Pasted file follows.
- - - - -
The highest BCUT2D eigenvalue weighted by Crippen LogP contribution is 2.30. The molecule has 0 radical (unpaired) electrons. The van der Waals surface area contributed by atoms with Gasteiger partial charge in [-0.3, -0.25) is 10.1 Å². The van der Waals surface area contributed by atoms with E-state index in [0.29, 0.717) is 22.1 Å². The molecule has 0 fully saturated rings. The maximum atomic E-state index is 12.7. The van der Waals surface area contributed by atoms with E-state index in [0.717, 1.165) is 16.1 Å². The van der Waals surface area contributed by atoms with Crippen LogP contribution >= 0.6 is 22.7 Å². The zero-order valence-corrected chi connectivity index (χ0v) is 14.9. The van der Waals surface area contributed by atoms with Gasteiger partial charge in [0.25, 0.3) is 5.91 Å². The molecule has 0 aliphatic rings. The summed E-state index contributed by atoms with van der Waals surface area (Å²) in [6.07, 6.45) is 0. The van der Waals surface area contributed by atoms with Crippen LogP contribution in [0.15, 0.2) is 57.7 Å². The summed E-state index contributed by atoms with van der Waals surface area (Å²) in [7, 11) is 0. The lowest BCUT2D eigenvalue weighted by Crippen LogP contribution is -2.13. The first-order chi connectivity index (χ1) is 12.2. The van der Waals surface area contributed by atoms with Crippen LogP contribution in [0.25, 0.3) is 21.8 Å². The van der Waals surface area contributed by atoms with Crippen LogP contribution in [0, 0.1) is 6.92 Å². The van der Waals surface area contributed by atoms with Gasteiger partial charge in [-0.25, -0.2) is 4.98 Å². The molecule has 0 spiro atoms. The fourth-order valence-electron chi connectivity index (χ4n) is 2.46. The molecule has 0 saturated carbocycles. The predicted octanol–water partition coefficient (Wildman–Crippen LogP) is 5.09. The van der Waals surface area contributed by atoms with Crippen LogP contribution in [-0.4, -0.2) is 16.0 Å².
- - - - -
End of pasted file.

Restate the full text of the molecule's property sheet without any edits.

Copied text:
The highest BCUT2D eigenvalue weighted by Crippen LogP contribution is 2.30. The molecule has 0 radical (unpaired) electrons. The van der Waals surface area contributed by atoms with Gasteiger partial charge in [-0.3, -0.25) is 10.1 Å². The van der Waals surface area contributed by atoms with E-state index in [0.29, 0.717) is 22.1 Å². The molecule has 0 fully saturated rings. The maximum atomic E-state index is 12.7. The van der Waals surface area contributed by atoms with E-state index in [0.717, 1.165) is 16.1 Å². The van der Waals surface area contributed by atoms with Crippen LogP contribution >= 0.6 is 22.7 Å². The zero-order valence-corrected chi connectivity index (χ0v) is 14.9. The van der Waals surface area contributed by atoms with Gasteiger partial charge in [0.25, 0.3) is 5.91 Å². The molecule has 0 aliphatic rings. The summed E-state index contributed by atoms with van der Waals surface area (Å²) in [6.07, 6.45) is 0. The van der Waals surface area contributed by atoms with Crippen LogP contribution in [0.15, 0.2) is 57.7 Å². The summed E-state index contributed by atoms with van der Waals surface area (Å²) in [7, 11) is 0. The lowest BCUT2D eigenvalue weighted by Crippen LogP contribution is -2.13. The first-order chi connectivity index (χ1) is 12.2. The van der Waals surface area contributed by atoms with Crippen LogP contribution in [0.25, 0.3) is 21.8 Å². The van der Waals surface area contributed by atoms with Crippen LogP contribution in [0, 0.1) is 6.92 Å². The van der Waals surface area contributed by atoms with Gasteiger partial charge in [-0.25, -0.2) is 4.98 Å². The molecule has 0 spiro atoms. The fourth-order valence-electron chi connectivity index (χ4n) is 2.46. The molecule has 0 saturated carbocycles. The predicted octanol–water partition coefficient (Wildman–Crippen LogP) is 5.09. The van der Waals surface area contributed by atoms with Crippen LogP contribution in [-0.4, -0.2) is 16.0 Å².